MG’s, Triumphs, Spitfires, Austin-Healeys, Minis, never mind Vauxhalls, Armstrong-Siddeleys, Morris Minors, Singers and Sprites have almost entirely disappeared from the roads, rare as griffins and unicorns in perfidious Albion. Now only two British vehicles cross the pond in any numbers, Range Rovers and Jaguars. Range Rovers, while nominally rugged offroad vehicles with the cachet of hammering across the trackless, baking Kalahari in search of the pilfered Blue Ruby of Zanzibar or bouncing through the dusty brush hunting rhinoceros in wildest Tanganyika, are actually most often mere suburban fashion statements, lifestyle appendages to trophy wives and affluent couch potatoes, parked awaiting the day’s load of trinkets in the tonier SoCal shopping malls or along the Boston-Washington corporate-bureaucracy corridor, probably the regions of the earth with the world’s highest ratio of pavement to ground surface. Range Rovers use an aluminum V8 first employed as the 1961 Buick 215. Engine controls are similar to Jaguar’s, which we cover just below.

But Jaguars at least are still real cars. Whether you pronounce the name the British way (“Jag-you-are”) or the American way (“Jag-wire”), even though half of their owners bought them only for the burled walnut dash, the leather upholstery and the tin cat on the bonnet, these are cars you should understand and can already diagnose and repair. I talked with Denny Bittaker, whose shop specializes in Jaguar and the other English cars.

Jaguar’s mechanical reliability, he said, is much improved – perhaps damning with faint praise. You’ve doubtless seen the bumper sticker on the XKE: “ … but when it runs!” And they are likely to become more reliable as their systems come more under the influence of Ford. They’ll probably lose some of their uniqueness, too, but that’s a story for another time. We’ll wait a bit longer before reviewing Jaguars since the Ford takeover. Traditional Jaguar aficionados, of course, are aghast in anticipation of a garish ‘Stang in British Racing Green and right-hand-drive, with fuzzy dice and seizmic woofers, perhaps.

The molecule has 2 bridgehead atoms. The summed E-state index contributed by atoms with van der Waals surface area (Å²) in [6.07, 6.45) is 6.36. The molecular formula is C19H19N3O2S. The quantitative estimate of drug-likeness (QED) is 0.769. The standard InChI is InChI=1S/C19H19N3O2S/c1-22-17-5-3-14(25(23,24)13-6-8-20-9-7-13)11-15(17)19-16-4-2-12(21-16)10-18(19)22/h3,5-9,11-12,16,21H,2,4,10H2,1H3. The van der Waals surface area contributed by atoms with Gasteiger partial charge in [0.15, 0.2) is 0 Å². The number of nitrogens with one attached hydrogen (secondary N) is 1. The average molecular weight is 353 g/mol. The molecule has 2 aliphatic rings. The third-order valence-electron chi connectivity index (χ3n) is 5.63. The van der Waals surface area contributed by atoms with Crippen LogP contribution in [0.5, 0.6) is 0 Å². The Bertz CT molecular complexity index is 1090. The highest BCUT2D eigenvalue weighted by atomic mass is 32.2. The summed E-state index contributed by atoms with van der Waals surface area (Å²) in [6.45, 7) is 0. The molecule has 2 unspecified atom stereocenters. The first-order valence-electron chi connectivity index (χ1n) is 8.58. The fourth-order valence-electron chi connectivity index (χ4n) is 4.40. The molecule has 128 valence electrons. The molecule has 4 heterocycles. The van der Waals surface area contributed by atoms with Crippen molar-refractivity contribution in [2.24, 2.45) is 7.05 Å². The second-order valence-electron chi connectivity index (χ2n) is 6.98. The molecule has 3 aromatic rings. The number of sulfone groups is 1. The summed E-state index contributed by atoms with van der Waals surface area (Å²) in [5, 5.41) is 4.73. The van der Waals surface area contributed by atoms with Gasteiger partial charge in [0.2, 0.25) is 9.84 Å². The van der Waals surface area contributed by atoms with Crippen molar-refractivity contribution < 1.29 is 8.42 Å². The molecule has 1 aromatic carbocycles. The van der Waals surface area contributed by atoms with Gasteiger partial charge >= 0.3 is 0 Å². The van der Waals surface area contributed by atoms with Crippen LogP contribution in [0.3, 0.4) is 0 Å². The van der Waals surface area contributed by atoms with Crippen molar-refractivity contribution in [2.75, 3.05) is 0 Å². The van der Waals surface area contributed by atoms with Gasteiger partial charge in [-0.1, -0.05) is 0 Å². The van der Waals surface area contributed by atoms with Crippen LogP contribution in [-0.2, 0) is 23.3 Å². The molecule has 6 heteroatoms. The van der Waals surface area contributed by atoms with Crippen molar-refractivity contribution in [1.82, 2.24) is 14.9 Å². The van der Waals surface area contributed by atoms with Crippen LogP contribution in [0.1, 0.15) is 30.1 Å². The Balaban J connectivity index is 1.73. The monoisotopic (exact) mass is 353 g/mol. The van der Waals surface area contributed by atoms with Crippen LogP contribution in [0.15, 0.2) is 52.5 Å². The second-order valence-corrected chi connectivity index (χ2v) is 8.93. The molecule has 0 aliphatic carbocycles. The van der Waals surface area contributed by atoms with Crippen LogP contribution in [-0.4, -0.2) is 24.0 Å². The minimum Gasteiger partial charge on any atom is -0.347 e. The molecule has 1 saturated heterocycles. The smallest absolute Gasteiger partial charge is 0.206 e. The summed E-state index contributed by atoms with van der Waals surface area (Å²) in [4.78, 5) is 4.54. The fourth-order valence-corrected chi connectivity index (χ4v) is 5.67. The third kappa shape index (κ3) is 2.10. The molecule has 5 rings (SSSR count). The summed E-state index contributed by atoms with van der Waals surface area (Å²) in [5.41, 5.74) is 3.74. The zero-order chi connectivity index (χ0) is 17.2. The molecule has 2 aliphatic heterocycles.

Engines and Controls

Most Jaguars have an inline six-cylinder, dual overhead-cam engine, the same basic engine design they’ve used for very many years. This is not a criticism in any way; in most respects a six-cylinder, inline engine makes the best possible powerplant for a frontengined, rear-wheel-drive car. The engine has inherent dynamic and power balance, meaning no balance shafts or other complexities are required to make its output smooth. While carburetors had problems sorting the same mixture to each cylinder, port fuel injection (sequential from ’88-on) has solved that one. The engine is inherently heavy, of course, but not dramatically heavier than most other engines with the same displacement and output. The company also makes a twelve-cylinder engine for their top of the line, using similar controls.

The fuel and ignition systems are from Lucas, but if you’re familiar with the most common European engine management systems, you’ll find nothing surprising here. A hot-wire sensor measures the intake air mass (airflow ’87-before). The usual round of other sensors for temperatures, speeds and throttle position round out the equipment. While this system is usually trouble-free, ‘false air,’ air that gets into the intake system by any route not piped through the airflow sensor, will throw off the system’s mixture controls. The computer, using a rotary step valve controls idle speed. Oxygen sensor feedback and converters work the way you already know.